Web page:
Discovering Design Opportunities

Using 5 different research tools and 13 different people to crack open more interesting and hidden opportunities for conversation and design.

role: student, researcher, sticky note craftsman, friend

timeline: 5 weeks


How might we begin finding the right problems to solve?


Five new research methods that generated conversations and questions around eating, backpacks, holiday travel, and the future.



Problems are big, so we start small.

My professor, Kate, often used pizza as a representation of an overwhelming problem.  Where do you begin to think about making pizza better? You could dig around in pizza ovens and pizza peels, the world of pizza delivery, or the experience of pizza consumption. In the same way, where do you begin to think about healthcare, education, and inequality?

We weren’t trying to find a solution, but rather, the right problem. Our objective was to go beyond our own understanding and experiences of a given context to make it more actionable for design.

We wanted to learn how to use concrete tools along with skills like curiosity and kindness, to start chipping away at too-big-to-digest concepts, like pizza or education.

the sticky

the sticky

We told rich one sentence stories on neon pink sticky notes.

With every research tool, we wrote a very specific kind of sticky note: unique moments that were revealed because of the exercise. Kate would say that these notes call out when “there’s a there there,” when there is something that needs to be pestered and poked at. These were the most fun, interesting, personal, and powerful little squares on our boards, and we quickly learned there is an art to writing a sentence that makes those who see it (peers, colleagues, teachers) ask questions and continue the conversation. A good sticky literally tells the story of the research.


threshold maps

I explored hunger limits and comfort zones and what changes them with threshold maps.

Art, Morgan, and Vanessa took me through their average day of eating, drinking, and getting the munchies by drawing threshold maps.  Using the map to guide my questions, I got to see the limits and comfort zones they have established for eating. I heard stories of four hour labs without food, all-you-can-eat sushi, and always craving oatmeal for dinner. I was able to hear how class schedules, plans with friends, and food prices changed the way they ate and the way they thought about eating.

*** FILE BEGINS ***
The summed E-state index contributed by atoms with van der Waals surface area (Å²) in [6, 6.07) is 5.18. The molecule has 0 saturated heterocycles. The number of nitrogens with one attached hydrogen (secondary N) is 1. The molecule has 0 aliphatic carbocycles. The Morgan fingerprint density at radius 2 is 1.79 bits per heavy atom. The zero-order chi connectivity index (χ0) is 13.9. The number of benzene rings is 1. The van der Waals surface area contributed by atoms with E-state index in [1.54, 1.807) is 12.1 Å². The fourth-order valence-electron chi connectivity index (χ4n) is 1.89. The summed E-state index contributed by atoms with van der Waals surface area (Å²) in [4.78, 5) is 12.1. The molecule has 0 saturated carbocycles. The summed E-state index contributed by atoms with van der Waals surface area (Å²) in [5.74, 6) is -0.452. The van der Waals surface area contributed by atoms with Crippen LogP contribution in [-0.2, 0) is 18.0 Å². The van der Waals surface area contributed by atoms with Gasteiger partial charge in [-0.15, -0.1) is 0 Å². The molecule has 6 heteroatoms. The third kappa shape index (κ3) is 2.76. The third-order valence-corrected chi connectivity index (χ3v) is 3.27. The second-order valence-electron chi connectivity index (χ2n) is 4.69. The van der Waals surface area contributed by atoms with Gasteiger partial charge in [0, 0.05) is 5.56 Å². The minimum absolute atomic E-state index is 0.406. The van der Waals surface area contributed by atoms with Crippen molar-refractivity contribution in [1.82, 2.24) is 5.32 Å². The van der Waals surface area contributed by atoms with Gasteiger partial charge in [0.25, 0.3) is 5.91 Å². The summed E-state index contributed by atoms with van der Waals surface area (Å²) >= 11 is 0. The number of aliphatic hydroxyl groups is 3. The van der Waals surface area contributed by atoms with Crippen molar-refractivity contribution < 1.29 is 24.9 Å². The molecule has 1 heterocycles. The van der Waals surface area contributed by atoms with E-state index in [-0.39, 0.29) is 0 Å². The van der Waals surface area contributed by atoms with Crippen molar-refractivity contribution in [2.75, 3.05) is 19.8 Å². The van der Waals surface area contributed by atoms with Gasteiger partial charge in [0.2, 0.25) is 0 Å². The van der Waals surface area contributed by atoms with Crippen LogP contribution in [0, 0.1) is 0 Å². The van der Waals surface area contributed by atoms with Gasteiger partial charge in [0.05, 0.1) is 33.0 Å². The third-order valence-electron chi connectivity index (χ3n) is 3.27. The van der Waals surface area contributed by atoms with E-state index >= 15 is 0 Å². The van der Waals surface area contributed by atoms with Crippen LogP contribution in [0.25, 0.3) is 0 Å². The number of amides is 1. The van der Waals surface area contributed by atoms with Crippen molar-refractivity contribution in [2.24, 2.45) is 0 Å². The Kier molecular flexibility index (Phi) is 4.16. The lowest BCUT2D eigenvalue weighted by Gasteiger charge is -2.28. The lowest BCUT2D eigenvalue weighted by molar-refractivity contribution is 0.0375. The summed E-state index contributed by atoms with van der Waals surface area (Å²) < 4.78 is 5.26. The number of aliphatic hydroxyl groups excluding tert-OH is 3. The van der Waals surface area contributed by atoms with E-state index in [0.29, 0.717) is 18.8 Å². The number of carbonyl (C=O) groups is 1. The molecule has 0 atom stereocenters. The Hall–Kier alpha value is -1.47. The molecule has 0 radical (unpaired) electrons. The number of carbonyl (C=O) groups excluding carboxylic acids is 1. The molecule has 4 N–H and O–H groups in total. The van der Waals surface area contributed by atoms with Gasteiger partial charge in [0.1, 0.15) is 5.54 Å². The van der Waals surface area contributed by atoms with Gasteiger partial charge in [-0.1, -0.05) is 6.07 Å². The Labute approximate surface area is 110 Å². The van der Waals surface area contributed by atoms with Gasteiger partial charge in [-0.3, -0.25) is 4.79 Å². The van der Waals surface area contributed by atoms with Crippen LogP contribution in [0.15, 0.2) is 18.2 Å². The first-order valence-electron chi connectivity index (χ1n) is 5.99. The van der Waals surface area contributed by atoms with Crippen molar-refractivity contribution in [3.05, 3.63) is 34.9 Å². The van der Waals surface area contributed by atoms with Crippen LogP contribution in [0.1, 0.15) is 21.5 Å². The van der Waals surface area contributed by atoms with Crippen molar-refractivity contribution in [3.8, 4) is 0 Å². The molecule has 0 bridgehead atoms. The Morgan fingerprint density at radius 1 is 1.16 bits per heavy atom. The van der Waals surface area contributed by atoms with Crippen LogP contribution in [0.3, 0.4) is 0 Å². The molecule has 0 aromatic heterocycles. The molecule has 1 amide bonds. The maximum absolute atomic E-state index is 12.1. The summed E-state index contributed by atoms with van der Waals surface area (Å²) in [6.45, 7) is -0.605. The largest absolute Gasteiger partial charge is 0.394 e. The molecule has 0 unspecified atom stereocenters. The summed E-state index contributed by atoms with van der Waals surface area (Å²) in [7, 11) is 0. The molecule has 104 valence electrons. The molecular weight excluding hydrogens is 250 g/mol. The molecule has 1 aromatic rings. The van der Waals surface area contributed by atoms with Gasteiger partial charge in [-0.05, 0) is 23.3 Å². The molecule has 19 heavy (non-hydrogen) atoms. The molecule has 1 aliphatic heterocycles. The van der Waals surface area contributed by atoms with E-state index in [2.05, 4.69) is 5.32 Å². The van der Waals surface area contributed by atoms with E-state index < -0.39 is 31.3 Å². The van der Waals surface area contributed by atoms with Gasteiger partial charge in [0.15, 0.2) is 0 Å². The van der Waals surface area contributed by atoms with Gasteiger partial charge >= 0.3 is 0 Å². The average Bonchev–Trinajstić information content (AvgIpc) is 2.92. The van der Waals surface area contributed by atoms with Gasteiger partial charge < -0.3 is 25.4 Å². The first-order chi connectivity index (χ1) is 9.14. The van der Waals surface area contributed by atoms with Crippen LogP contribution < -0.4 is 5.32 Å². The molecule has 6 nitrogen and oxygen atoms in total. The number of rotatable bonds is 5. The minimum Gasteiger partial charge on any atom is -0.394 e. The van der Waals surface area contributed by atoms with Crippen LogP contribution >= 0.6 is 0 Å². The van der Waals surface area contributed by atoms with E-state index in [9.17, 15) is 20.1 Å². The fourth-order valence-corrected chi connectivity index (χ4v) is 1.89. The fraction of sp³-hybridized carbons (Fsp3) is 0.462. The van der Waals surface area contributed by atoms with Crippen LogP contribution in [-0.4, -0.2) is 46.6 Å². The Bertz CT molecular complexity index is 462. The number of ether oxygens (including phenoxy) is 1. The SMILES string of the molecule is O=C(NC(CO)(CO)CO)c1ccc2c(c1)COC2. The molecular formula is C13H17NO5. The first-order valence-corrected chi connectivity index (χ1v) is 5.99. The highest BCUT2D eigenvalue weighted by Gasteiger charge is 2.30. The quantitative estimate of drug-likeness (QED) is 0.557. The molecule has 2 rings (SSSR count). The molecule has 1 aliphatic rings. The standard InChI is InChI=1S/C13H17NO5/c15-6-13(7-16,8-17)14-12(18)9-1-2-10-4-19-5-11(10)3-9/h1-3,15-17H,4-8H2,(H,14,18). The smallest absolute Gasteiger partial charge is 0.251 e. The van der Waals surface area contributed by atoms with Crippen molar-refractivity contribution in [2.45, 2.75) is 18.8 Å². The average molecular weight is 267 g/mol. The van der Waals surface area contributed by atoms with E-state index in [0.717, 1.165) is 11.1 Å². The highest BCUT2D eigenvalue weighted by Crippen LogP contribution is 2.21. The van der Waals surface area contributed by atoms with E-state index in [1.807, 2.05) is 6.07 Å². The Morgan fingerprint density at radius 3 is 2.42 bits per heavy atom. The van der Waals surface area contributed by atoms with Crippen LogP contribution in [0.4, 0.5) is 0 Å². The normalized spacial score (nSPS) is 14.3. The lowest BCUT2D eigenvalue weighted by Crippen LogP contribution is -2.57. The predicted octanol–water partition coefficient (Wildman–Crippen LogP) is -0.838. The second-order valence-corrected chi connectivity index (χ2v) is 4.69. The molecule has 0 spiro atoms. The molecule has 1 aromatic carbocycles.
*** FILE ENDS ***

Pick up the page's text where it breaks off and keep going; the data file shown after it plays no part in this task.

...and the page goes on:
Threshold mapping allowed us to see how different circumstances affect different decisions and how we can use those shifters and variables to lead us to design opportunities. Hearing that Morgan overeats at campus dining halls to get value makes me wonder about how the structure of campus dining has contributed to unhealthy habits. It opens an opportunity to see how dining halls can be adjusted to create healthier diets and mindsets among the student body.


touchstone tours

I went on backpack tours to immerse myself in three people's worlds.

Jess, Aaron, and Amanda gave me tours of their backpacks and the wonderful world kept inside them.  Pulled out one by one, I saw journals, travel treasures, stickers, and snacks flood the tables before us, and I got to hear the many stories and feelings associated with each item. My notes included answers to my questions, but also just a lot of what they wanted to tell me about these things they carry, knowingly or not. The quotes I pulled and the stories I heard from these three interviews were some of my very favorites.

Backpacks, bedside tables, kitchens, and homes are like extra limbs we carry, and they overflow with “us-ness.” Touchstone tours allowed me to really engage with Jess, Aaron, and Amanda and have rich conversations about their lives via their bags. From talking to these three, I gained an oddly deep and sentimental relationship with backpacks. These tours were filled with more sappiness than I or the participants expected and they left me wondering what the purpose of a backpack was, or had become. I want to explore the relationship between people and the things they own and continue to see how backpacks can be more than just things that hold other things.